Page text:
Old men, old men, old men. Medals, medals, medals. Not a brow without a furrow, not a breast without a star. My brother and husband are uniquely-young here. The grouping of young Grand Dukes doesn't count because a grouping is just what they are: a marble bas-relief. Today the whole old-age of Russia seems to have flowed into this place in homage to the eternal youth of Greece. A living lesson of history and philosophy: this is what time does with people, this is what it does--with gods. This is what time does with a man, this is what (a glance at the statues) art does. And, the last lesson: this is what time does with a man; this is what a man does with time. But because of my youth I don't think about that, I feel only a cold shudder. ("The Opening of the Museum")
I find myself at the extremity of a long beach. How gladly does the spirit leap forth, and suddenly enlarge its sense of being to the full extent of the broad, blue, sunny deep! A greeting and a homage to the Sea! I descend over its margin, and dip my hand into the wave that meets me, and bathe my brow. That far-resounding roar is the Ocean's voice of welcome. His salt breath brings a blessing along with it
Shake off all fears of servile prejudices, under which weak minds are servilely crouched. Fix reason firmly in her seat, and call on her tribunal for every fact, every opinion. Question with boldness even the existence of a God, because, if there be one, he must more approve of the homage of reason than that of blindfolded fear.
Personal and relative duties must be done in obedience to his commands, with due aim at pleasing and honouring him, from principles of holy love and fear of him. But there is an express and direct duty also that we owe to God, namely, belief and acknowledgement of his being and perfections, paying him internal and external worship and homage - loving, fearing, and trusting in Him - depending on Him, and devoting ourselves to Him - observing all those religious duties and ordinances that He has appointed - praying to Him, praising Him, and meditating on His word and works.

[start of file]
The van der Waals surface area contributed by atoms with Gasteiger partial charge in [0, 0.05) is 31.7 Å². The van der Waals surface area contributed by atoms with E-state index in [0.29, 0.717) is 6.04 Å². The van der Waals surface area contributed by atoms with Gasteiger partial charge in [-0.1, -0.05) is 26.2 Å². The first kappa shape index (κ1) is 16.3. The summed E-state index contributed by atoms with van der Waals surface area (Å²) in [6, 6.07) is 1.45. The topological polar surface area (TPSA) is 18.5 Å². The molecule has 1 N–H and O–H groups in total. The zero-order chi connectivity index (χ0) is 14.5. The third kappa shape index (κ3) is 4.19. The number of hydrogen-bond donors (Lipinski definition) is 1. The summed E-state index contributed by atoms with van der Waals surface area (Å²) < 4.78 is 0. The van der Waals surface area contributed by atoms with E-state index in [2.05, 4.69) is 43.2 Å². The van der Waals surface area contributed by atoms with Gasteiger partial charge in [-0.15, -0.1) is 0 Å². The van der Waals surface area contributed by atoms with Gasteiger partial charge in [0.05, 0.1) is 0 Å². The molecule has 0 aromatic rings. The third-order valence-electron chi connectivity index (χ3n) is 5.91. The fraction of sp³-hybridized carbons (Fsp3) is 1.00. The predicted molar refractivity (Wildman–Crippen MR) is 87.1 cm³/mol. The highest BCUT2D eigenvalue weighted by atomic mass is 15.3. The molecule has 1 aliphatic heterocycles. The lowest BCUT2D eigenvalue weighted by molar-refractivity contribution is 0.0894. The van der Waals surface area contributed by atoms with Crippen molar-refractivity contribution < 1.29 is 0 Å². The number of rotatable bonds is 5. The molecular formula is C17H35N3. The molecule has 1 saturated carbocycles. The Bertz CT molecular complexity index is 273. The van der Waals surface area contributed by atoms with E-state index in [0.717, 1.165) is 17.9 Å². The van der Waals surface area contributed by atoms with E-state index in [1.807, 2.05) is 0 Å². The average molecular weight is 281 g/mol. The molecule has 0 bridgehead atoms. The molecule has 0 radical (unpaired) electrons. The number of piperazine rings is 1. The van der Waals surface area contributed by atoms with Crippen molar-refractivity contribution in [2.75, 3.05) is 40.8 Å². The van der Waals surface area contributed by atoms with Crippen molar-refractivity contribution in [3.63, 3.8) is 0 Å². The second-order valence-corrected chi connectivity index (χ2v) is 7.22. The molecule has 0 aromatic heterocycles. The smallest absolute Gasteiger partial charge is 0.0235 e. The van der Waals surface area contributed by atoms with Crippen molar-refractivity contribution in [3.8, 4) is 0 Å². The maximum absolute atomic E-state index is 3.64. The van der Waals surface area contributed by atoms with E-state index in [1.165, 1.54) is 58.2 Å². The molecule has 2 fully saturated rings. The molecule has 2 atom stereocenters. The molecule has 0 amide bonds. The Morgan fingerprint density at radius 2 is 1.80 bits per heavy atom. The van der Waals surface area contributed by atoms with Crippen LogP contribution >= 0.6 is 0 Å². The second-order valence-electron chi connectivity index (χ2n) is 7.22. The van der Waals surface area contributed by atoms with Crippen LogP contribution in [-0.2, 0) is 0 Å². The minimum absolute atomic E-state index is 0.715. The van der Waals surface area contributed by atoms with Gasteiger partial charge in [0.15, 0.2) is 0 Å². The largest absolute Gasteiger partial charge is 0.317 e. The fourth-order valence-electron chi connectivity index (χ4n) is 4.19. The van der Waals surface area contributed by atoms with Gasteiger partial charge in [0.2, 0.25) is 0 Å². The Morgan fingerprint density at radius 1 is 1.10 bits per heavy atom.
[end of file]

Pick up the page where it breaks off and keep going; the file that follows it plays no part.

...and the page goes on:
In History, stagnant waters, whether they be stagnant waters of custom or those of despotism, harbour no life; life is dependent on the ripples created by a few eccentric individuals. In homage to that life and vitality, the community has to brave certain perils and must countenance a measure of heresy. One must live dangerously if one wants to live at all.
Grady knew no one she thought less attractive than Mink, or more preposterous than Winifred: yet together and around them they made a clear, lovely, light: it was as if, out of their ordinary stone, their massive unshaped selves, something precious had been set free, a figure musical and pure: she could not but pay it homage.
He is no longer the pretext for a story: the story itself renders him homage. The works of Fantomas can neither be destroyed nor accept modifications. ...Fantomas requires more of others than of himself ... He is never completely invisible. His likeness can be seen through his face. ... Fantomas's science is more precious than the word. It is not possible to guess it - and no one can doubt its power.
You might imagine an uncharitable extraterrestrial observer looking down on our species... - with us excitedly chattering, "The Universe is created for us! We're at the center! Everything pays homage to us!" - and concluding that our pretensions are amusing, our aspirations pathetic, that this must be the planet of the idiots.
Our evaluations. - All actions may be traced back to evaluations, all evaluations are original or adopted - the latter being by far the most common. Why do we adopt them? From fear - that is to say, we consider it more advisable to pretend they are our own - and accustom ourself to this pretense, so that at length it becomes our own nature. Original evaluation: that is to say, to assess a thing according to the extent to which it pleases or displeases us alone and no one else - something excessively rare! But must our evaluation of another, in which there lies motive for our general availing ourselves of his HIS evaluation, at least not proceed from US, be our OWN determination? Yes, but we arrive at it as children, and rarely learn to change our view; most of us are our whole lives long the fools of the way we acquired in childhood of judging our neighbors (their minds, rank, morality, whether they are exemplary or reprehensible) and of finding it necessary to pay homage to their evaluations.